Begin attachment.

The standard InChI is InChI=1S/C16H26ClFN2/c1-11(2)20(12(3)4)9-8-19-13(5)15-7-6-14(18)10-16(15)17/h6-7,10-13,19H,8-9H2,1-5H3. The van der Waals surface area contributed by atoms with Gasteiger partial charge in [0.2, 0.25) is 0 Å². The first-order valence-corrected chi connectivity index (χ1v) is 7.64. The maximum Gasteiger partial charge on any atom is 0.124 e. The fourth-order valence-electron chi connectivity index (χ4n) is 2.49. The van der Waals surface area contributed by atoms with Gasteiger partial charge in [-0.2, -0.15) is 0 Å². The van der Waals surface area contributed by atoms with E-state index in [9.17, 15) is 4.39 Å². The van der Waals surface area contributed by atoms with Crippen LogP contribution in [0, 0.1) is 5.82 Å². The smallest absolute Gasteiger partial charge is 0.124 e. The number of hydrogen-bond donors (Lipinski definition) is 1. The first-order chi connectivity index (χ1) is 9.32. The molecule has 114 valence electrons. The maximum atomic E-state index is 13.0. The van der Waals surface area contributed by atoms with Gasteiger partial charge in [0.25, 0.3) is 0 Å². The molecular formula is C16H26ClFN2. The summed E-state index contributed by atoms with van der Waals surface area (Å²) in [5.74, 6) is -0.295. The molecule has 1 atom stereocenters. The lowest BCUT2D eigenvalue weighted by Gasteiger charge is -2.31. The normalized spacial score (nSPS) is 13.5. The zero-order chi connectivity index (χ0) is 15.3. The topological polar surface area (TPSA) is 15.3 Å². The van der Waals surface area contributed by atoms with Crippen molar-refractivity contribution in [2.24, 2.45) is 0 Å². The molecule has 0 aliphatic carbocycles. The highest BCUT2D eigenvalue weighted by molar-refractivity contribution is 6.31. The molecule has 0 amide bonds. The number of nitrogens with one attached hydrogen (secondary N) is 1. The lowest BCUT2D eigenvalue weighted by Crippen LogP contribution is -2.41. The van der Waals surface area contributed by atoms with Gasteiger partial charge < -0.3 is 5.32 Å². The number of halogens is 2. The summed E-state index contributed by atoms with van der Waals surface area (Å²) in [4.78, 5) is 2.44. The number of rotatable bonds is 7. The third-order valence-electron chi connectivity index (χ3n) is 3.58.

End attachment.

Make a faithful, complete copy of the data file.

The standard InChI is InChI=1S/C16H26ClFN2/c1-11(2)20(12(3)4)9-8-19-13(5)15-7-6-14(18)10-16(15)17/h6-7,10-13,19H,8-9H2,1-5H3. The van der Waals surface area contributed by atoms with Gasteiger partial charge in [0.2, 0.25) is 0 Å². The first-order valence-corrected chi connectivity index (χ1v) is 7.64. The maximum Gasteiger partial charge on any atom is 0.124 e. The fourth-order valence-electron chi connectivity index (χ4n) is 2.49. The van der Waals surface area contributed by atoms with Gasteiger partial charge in [-0.2, -0.15) is 0 Å². The van der Waals surface area contributed by atoms with E-state index in [9.17, 15) is 4.39 Å². The van der Waals surface area contributed by atoms with Crippen LogP contribution in [0, 0.1) is 5.82 Å². The smallest absolute Gasteiger partial charge is 0.124 e. The number of hydrogen-bond donors (Lipinski definition) is 1. The first-order chi connectivity index (χ1) is 9.32. The molecule has 114 valence electrons. The maximum atomic E-state index is 13.0. The van der Waals surface area contributed by atoms with Gasteiger partial charge in [0.25, 0.3) is 0 Å². The molecular formula is C16H26ClFN2. The summed E-state index contributed by atoms with van der Waals surface area (Å²) in [5.74, 6) is -0.295. The molecule has 1 atom stereocenters. The lowest BCUT2D eigenvalue weighted by Gasteiger charge is -2.31. The normalized spacial score (nSPS) is 13.5. The zero-order chi connectivity index (χ0) is 15.3. The topological polar surface area (TPSA) is 15.3 Å². The van der Waals surface area contributed by atoms with Crippen molar-refractivity contribution in [2.24, 2.45) is 0 Å². The molecule has 0 aliphatic carbocycles. The highest BCUT2D eigenvalue weighted by molar-refractivity contribution is 6.31. The molecule has 0 amide bonds. The number of nitrogens with one attached hydrogen (secondary N) is 1. The lowest BCUT2D eigenvalue weighted by Crippen LogP contribution is -2.41. The van der Waals surface area contributed by atoms with Gasteiger partial charge < -0.3 is 5.32 Å². The number of halogens is 2. The summed E-state index contributed by atoms with van der Waals surface area (Å²) in [4.78, 5) is 2.44. The number of rotatable bonds is 7. The third-order valence-electron chi connectivity index (χ3n) is 3.58.